Industry Related News: AI Slayed Top F-16 Pilot in DARPA Dogfight Simulation
WASHINGTON: In a 5 to 0 sweep, an AI ‘pilot’ developed by Heron Systems beat one of the Air Force’s top F-16 fighter pilots in DARPA’s simulated aerial dogfight contest today.
“It’s a giant leap,” said DARPA’s Justin (call sign “Glock”) Mock, who served as a commentator on the trials.
AI still has a long way to go before the Air Force pilots would be ready to hand over the stick to an artificial intelligence during combat, DARPA officials said during today’s live broadcast of the AlphaDogfight trials. But the three-day trials show that AI systems can credibly maneuver an aircraft in a simple, one-on-one combat scenario and shoot its forward guns in a classic, WWII-style dogfight. On the other hand, they said, it was an impressive showing by an AI agent after only a year of development. (As I reported earlier this week, the program began back in September last year with eight teams developing their respective AIs.)
Heron, a small, female- and minority-owned company with offices in Maryland and Virginia, builds artificial intelligence agents, and is also a player in DARPA’s Gamebreaker effort to explore tactics for disrupting enemy strategies using real-world games as platforms. The company beat eight other teams, including one led by defense giant Lockheed Martin — which came in second in the AlphaDogfight “semi-finals” that pitted the AI pilots against each other this morning.
Heron’s team did a live-stream Q&A on Youtube. “Even a week before Trial 1, we had agents that were not very good at flying at all. We really turned it around, and since then we’ve been really number one,” said Ben Bell, Heron’s co-lead for the project. The team intends to publish later this year some of the details about its reinforcement learning process for the AI, he said.
The trials were designed as a risk-reduction effort for DARPA’s Air Combat Evolution (ACE) program to flesh out how human and machine pilots share operational control of a fighter jet to maximize its chances of mission success. The overarching ACE concept is aimed at allowing the pilot to shift “from single platform operator to mission commander” in charge not just of flying their own aircraft but managing teams of drones slaved to their fighter jet. “ACE aims to deliver a capability that enables a pilot to attend to a broader, more global air command mission while their aircraft and teamed unmanned systems are engaged in individual tactics,” the ACE program website explains.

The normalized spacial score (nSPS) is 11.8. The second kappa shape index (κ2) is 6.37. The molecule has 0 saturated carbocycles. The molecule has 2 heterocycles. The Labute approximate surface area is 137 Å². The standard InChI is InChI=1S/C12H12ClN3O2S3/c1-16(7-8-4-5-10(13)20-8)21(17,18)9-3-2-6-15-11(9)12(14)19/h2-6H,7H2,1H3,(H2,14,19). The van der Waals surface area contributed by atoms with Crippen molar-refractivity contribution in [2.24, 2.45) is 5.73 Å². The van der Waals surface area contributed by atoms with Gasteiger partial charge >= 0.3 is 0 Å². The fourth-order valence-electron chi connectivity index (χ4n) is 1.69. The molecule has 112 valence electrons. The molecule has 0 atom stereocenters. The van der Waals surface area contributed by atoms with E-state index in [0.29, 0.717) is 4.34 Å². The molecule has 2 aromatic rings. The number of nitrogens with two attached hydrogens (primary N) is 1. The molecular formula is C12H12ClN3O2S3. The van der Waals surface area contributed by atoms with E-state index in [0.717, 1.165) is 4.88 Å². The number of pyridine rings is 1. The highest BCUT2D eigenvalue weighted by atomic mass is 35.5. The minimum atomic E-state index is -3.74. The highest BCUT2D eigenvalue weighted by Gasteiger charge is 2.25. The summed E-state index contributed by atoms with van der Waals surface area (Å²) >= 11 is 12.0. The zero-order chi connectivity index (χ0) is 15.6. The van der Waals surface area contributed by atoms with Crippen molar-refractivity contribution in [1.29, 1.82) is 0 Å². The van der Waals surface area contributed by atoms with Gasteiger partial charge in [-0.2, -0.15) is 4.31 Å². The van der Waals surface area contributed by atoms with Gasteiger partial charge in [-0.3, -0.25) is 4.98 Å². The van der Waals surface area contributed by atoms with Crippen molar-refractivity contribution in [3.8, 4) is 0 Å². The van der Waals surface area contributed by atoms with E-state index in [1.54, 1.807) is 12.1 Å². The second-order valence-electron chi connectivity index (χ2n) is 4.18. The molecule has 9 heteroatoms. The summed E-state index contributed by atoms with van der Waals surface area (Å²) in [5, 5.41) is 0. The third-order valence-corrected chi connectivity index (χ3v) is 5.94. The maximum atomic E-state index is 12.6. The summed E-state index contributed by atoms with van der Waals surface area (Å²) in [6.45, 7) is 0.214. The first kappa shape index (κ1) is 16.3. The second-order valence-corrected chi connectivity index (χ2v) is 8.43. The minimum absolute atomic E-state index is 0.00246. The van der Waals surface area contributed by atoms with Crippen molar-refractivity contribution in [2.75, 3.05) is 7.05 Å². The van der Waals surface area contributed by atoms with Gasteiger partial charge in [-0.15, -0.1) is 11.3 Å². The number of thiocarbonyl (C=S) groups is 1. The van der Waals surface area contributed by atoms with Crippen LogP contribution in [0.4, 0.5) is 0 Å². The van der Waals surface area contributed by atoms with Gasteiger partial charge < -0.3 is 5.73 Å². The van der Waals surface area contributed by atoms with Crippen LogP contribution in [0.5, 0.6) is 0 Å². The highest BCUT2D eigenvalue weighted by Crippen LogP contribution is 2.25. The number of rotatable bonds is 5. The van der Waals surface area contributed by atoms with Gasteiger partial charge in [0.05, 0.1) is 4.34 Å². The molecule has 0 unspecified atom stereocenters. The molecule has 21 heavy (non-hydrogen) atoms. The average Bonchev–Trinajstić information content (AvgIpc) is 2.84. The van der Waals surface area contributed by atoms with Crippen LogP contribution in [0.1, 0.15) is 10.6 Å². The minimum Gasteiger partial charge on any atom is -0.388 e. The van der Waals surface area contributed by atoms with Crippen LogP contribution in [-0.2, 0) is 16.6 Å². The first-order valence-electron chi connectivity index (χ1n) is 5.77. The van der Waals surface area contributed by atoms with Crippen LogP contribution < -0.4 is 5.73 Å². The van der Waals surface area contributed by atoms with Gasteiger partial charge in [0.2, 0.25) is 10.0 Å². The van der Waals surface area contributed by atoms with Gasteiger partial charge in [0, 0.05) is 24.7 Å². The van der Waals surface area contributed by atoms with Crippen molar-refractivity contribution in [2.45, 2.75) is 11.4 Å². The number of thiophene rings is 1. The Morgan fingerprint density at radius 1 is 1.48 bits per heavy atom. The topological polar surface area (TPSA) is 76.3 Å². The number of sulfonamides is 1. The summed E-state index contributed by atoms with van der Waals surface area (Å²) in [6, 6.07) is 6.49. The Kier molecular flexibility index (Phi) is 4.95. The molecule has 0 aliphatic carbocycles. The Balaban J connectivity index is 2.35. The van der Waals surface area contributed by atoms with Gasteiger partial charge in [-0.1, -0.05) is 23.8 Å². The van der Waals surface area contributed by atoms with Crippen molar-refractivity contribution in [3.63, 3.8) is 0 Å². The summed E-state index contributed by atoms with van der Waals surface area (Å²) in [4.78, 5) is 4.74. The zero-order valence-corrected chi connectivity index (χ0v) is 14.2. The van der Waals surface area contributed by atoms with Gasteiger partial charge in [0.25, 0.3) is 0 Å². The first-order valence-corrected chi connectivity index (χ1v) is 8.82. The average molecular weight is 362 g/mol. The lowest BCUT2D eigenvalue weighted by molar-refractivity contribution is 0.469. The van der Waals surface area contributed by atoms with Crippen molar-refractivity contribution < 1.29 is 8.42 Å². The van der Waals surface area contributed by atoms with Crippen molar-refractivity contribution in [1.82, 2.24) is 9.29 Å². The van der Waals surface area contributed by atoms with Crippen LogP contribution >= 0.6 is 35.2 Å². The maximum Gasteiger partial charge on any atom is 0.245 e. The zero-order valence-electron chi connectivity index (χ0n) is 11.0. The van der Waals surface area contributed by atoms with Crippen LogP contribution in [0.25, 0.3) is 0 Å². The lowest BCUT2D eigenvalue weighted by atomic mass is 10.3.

Heron Systems’ AI was extremely aggressive in the games, with its AI pilot consistently able to turn and score killing hits on the simulated F-16 piloted by an unnamed Air Force pilot, with the call sign “Banger,” a graduate of the Air Force’s highly selective Weapons School at Nellis AFB. The AI exhibited “superhuman aiming ability” during the simulation, Mock said.
While the trials were not in anyway “definitive” of an AI pilot’s future capabilities or even its viability, Mock said, at the same time “what we saw was that in this limited area, in this specific scenario, we’ve got AI that works.”
DARPA intends to take the simulator used in the trials, and the simulations, to Nellis, where other Air Force pilots can take a stab at trying to beat AI pilots. Next steps will be to move on to testing AI pilots’ capabilities to perform other types of aerial combat missions.
Somewhere, the infamous Red Baron is no doubt laughing in amazement.